Picking a Potty Chair
Keep an open mind as you check out your potty-chair choices: seats that attach to the big toilet, little potty chairs — and don’t forget that you can always use that hand-me-down chair (from an older sibling or cousin), and let little sweetkins personalize it with stickers, making the throne hers alone.
Encourage your trainee to sit on different chairs to check out size. How well each one fits her tiny backside can be a big factor in her speed of adapting to potty training. Find a nice fit: In the store, let her road-test a few and see which ones are comfy and best fit her baby-buttocks. The right chair will be sized so that she can rest her feet on the floor and use her muscles to bear down when she wants to start a BM (bowel movement). Feet dangling in the air aren’t conducive to making the process work.
Study the nitty-gritty: Check out potty chairs and toilet-toppers for basic practicalities, such as stability and easily removable catch bowls. Opt for a remove-from-the-top bowl over the type of bowl that you remove from the back, which isn’t as user-friendly. Also, make sure the chair doesn’t slide around.
Try to predict your reaction to wild gadgetry before you buy a chair that sings to your toddler as she sits, or rings a bell when pee hits the bottom of the bowl, or any number of other combinations. Otherwise, your child will get confused if you suddenly deactivate her bell in mid-stream.
Parents who find repetitive sounds annoying should definitely bypass the talking-singing potty chairs. If your chief desire is to avoid the noise of your trainee’s potty chair, the process is doomed from the start. So, don’t feel guilty if you decide to steer clear of the one that’s crooning show tunes.
Choosing the right style
When it comes to potty chairs, you have two different styles to choose from: a stand-alone potty chair you put in the bathroom, or a special adapter seat you attach to the big people’s toilet.
Consider the smart-device factor: Some kids and parents like a chair that has all the bells and whistles — one setup has a potty chair, an adapter seat for later, and a stepstool.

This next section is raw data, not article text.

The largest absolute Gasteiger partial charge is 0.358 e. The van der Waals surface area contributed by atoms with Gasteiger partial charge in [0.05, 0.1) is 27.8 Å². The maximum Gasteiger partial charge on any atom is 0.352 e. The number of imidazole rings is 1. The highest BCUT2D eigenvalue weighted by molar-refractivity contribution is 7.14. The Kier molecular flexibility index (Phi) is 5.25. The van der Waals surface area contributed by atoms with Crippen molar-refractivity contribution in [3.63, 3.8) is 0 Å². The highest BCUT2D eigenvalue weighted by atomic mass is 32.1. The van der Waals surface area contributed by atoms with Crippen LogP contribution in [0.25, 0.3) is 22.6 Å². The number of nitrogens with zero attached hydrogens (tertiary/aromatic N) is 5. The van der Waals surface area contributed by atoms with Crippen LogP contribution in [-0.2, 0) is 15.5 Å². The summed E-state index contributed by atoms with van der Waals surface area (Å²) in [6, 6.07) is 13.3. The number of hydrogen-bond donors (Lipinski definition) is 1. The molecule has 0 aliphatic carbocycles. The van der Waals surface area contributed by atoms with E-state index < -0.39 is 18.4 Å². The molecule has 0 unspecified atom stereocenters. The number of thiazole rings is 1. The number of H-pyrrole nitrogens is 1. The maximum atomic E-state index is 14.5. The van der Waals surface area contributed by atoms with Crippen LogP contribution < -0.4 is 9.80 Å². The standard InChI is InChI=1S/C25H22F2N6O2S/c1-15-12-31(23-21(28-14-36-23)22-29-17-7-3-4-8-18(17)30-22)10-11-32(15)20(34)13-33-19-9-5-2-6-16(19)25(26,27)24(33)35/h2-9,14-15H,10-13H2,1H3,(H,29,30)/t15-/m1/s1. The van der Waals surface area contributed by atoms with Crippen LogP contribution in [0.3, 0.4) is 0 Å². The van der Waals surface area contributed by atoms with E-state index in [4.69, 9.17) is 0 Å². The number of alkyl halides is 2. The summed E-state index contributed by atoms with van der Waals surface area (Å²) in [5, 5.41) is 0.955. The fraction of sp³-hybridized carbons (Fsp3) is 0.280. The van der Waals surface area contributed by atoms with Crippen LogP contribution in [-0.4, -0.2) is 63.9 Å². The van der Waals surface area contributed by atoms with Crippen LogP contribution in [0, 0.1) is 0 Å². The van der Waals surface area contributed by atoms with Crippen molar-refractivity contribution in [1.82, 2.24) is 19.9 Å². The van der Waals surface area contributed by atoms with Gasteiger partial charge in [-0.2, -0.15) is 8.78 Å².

Foster a love connection between child and chair. If you get your toddler’s thumbs up on a chair she likes, she’ll feel more like the chair is her own.
Going with a toilet-topper
If your kid is turned on by the adults’ toilet, she’s already motivated, so get a special potty seat that hooks onto the toilet to make it fit a child. Figure 1 shows a toilet with a seat attached. Also, buy a little stepstool because she must be able to plant her feet firmly on a base (and push), for better bowel movements.
Get a no-nuisance toilet-top adapter: If you’re buying an adapter seat for the adults’ toilet, try to find one that won’t drive the rest of the family nuts because removing it is such a bother.
Opting for a potty chair
Buy a private chair for an individualist: The child who’s fond of the “mine” word will relate more easily to a potty-chair than to the big people’s toilet. Typically, a kid likes having her own private little pee-pot, such as the one shown in Figure 2.
With this type of seat, your child won’t need your help in getting on the potty, as she may with the adults’ toilet. The one downside: You have to clean out the bowl — and that gets old.
A potty chair stationed on each floor of a multiple-level home is a good idea. You want to do everything you can to help your tot succeed — so, make it ultra-easy for her to complete the race to the potty. (Expect trips to be at warp-speed at first.)
Potty chair paraphernalia
Having a child in the house means you also have a lot of “stuff,” from toys to clothes to gadgets. The potty-training stage also has its gadgets. Whether it’s all necessary or not, is up to you.
Boy-directed splash guards, such as the one shown on the potty chair in Figure 3, can be troublesome for boys and girls. Be sure you remove the urine guard from the potty seat or toilet ring because it can scrape your child as she moves on and off. This device is meant to keep urine from splashing, but don’t take a chance. If your child gets hurt, she will think the toilet is scary, and that’s a whole new set of problems. You don’t want to go there.
Some ultra-practical accessories are Jonny Glow strips that have a night-glow that helps your child use the potty in the middle of the night. Given a 15-minute charge from a normal bathroom light, the strips will glow for 10 hours, and they’re easy to stick on any toilet surface.
If you want a little fluff in the bathroom, try a potty sticker chart or a bowl of tiny potty prizes displayed where your toddler can see it. She’ll get the idea “If I get the hang of this potty thing, I can get stickers and a prize from that bowl — cool!” You could also hang up a hygiene chart, with pictures that take kids through the steps from wiping bottoms to cleaning hands.